An international team of researchers produced islands of amorphous, non-crystalline material inside a class of new metal alloys known as high-entropy alloys.
This discovery opens the door to applications in everything from landing gears, to pipelines, to automobiles. The new materials could make these lighter, safer, and more energy efficient.
The team, which includes researchers from the University of California San Diego and Berkeley, as well as Carnegie Mellon University and University of Oxford, details their findings in the Jan. 29 issue of Science Advances.
"These present a bright potential for increased strength and toughness since metallic glasses (amorphous metals) have a strength that is vastly superior to that of crystalline metals and alloys," said Marc Meyers, a professor in the Department of Mechanical and Aerospace Engineering at UC San Diego, and the paper' s corresponding author.
Using transmission electron microscopy, which can identify the arrangement of atoms, the researchers concluded that this amorphization is triggered by extreme deformation at high velocities. It is a new deformation mechanism that can increase the strength and toughness of these high entropy alloys even further.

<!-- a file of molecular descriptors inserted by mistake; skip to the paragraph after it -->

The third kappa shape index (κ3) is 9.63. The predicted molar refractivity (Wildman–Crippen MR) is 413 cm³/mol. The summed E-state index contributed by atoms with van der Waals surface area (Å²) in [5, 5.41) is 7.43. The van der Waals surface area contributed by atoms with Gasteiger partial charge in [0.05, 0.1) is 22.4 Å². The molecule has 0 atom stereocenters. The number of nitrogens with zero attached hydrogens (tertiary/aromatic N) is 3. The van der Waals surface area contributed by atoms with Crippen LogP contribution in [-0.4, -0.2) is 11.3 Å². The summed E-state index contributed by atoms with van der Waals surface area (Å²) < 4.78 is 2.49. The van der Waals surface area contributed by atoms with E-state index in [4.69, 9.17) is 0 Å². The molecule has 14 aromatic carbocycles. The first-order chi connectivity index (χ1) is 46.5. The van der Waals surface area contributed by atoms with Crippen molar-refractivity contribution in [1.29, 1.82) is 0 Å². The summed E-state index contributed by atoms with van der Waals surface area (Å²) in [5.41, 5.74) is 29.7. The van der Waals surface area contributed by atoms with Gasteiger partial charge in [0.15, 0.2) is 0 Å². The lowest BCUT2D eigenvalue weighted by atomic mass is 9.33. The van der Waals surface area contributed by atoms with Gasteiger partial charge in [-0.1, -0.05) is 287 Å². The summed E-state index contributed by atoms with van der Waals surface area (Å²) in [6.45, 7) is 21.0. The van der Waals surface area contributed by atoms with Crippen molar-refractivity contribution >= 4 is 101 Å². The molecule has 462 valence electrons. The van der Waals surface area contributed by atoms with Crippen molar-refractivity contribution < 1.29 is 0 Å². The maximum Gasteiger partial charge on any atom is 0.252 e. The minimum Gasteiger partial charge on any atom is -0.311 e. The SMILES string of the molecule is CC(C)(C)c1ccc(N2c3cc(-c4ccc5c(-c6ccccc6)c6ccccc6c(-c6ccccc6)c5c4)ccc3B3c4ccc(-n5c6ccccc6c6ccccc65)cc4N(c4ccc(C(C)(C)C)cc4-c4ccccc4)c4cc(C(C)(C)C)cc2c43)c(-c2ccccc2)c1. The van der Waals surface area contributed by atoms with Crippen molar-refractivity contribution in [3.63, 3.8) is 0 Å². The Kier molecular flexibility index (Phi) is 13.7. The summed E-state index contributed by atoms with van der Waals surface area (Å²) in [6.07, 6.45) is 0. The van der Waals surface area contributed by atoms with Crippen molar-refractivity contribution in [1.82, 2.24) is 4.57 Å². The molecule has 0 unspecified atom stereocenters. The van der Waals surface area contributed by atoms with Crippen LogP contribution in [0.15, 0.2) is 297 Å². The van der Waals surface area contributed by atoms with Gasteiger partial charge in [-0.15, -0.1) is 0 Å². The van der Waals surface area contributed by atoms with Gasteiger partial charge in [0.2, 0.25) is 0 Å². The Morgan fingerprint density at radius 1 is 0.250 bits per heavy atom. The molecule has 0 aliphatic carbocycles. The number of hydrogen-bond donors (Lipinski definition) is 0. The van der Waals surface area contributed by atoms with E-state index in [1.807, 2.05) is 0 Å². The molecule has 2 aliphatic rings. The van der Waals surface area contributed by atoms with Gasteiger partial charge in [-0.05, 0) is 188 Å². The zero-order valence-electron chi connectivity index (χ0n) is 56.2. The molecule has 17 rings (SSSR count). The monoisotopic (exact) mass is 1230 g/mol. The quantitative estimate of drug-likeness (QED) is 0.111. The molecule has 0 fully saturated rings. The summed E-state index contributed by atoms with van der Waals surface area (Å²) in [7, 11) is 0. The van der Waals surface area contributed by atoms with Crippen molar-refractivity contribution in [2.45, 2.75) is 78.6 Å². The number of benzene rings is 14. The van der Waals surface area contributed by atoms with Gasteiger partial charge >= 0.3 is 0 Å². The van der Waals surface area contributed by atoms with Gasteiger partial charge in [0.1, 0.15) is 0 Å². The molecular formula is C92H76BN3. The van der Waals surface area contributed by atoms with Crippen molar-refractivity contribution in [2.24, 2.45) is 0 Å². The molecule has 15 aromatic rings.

The research is based on seminal work by Brian Cantor at the University of Oxford, and Jien-Wei Yeh at National Tsing Hua University in Taiwan. In 2004, both researchers led teams that reported the discovery of high-entropy alloys. This triggered a global search for new materials in the same class, driven by numerous potential applications in the transportation, energy, and defense industries.
"Significant new developments and discoveries in metal alloys are quite rare," Meyers said.
More information: "Amorphization in extreme deformation of the CrMnFeCoNi high-entropy alloy" Science Advances (2021). advances.sciencemag.org/lookup … .1126/sciadv.abb3108
Journal information: Science Advances
Provided by University of California - San Diego